Next, you’ll share why you have decided to support the Voice to Parliament. (It helps if you’ve thought about this in advance!). Try to dig right down to the very core values of your support. It’s probably not got anything to do with the constitution, or politicians. Something like “because I want Australia to move towards healing with Aboriginal and Torres Strait Islander people.”, “because it’s important to me that all Australians – Indigenous or non-Indigenous – have a say over the issues that affect us”, or “why wouldn’t we want to benefit from the wisdom of the world’s oldest living culture?”.

B3. Ask for commitment

Once you’ve shared your perspective, ask them whether they feel the same. “Do you think that sounds fair?”, “What are your thoughts about that?”.

If they agree with you, then hopefully you can ask for their commitment to vote YES! Otherwise, read on.

C. Negative:

If you speak to someone who expresses some reservations, concerns or questions about the Voice, don’t despair. Recall that there are powerful interests spreading misinformation and fear in the community. Your job is to find a shared value you can agree on – and show them that their values better align with a Yes vote.

C1. Question

Start by asking more questions about their concerns. Even if you disagree with the conclusions they’ve drawn, you’ll probably find some shared experience. Some common reasons for fears about Voice are:

  • Disenchantment with politics and government generally – they feel that ordinary people like us aren’t getting a fair go
  • Skepticism about the system, and a desire to see practical solutions for Aboriginal people
  • A desire for equality – perhaps with a sense that disadvantage and division would disappear if we just stopped talking about it!
  • Fear of sounding dumb or racist, and a feeling that they’re being judged for not knowing enough about politics

C2. Values

You should empathise with their fears (if not exactly their logic) and try to connect their values to a positive expression. For example:

“We all want to see practical solutions for Aboriginal communities”

“Like me, you think ordinary people – whether black or white – deserve a fair go. We all deserve good jobs, healthcare, and strong community services”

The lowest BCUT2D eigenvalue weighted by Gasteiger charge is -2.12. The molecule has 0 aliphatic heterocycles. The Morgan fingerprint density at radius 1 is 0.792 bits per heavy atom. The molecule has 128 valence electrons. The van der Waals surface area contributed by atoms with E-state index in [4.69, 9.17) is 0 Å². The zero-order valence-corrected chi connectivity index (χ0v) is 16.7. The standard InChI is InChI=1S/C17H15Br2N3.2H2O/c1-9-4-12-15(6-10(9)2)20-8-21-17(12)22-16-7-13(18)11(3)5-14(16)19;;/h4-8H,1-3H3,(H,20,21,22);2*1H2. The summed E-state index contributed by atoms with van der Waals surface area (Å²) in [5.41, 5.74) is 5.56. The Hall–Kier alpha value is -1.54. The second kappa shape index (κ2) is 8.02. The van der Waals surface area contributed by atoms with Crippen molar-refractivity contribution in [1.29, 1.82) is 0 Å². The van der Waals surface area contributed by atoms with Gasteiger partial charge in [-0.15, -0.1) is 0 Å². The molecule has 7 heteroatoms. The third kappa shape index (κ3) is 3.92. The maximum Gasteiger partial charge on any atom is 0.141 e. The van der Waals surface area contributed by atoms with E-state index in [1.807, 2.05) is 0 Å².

“You’re passionate about equality and everyone getting a say – no matter where they live or how long they’ve been here”

“Like you, I’m not a lawyer or constitutional expert, but I know everyone should get a say in our country. We are all capable of contributing – no matter our background!”

C3. Villain

Once you’ve established shared values, your job is to pull back the curtain on the villains influencing their No vote. This might be:

  • Politicians seeking to create division for their own ends
  • Media barons trying to sell newspapers with confected controversy
  • Bad-faith actors (like Gina Rinehart) seeking to deprive Aboriginal people of share in Australia’s wealth that we should all enjoy

NB: If your audience mentions being influenced by the few Aboriginal people who are advocating a No vote, that’s great! There is no need to characterize those actors as villains. Simply explain that the vast majority (83%) of Aboriginal people – particularly those who don’t already have a platform – have asked us to vote Yes.

C4. Vision

After explaining the motives of the villain who is spreading division and fear, pivot to the positive vision of “YES” advocates.

“By voting YES together in huge numbers, we’ll show the politicians and big companies that they can’t afford to ignore ANY of our communities – remote or urban, black or white”.

“Rather than being divided against Aboriginal communities, I’m joining in solidarity with my fellow Australians in their fight for the things we should all enjoy – good jobs, working infrastructure, and a say over our collective future”.

You’re unlikely to get a commitment to a changed opinion on the spot. But you can ask if they’d like you to send them any links to more information about Voice so they can do some more thinking.

Most importantly, thank them for their time and congratulate them on being willing to have a tough conversation with you – because it’s these conversations that will make Australia better!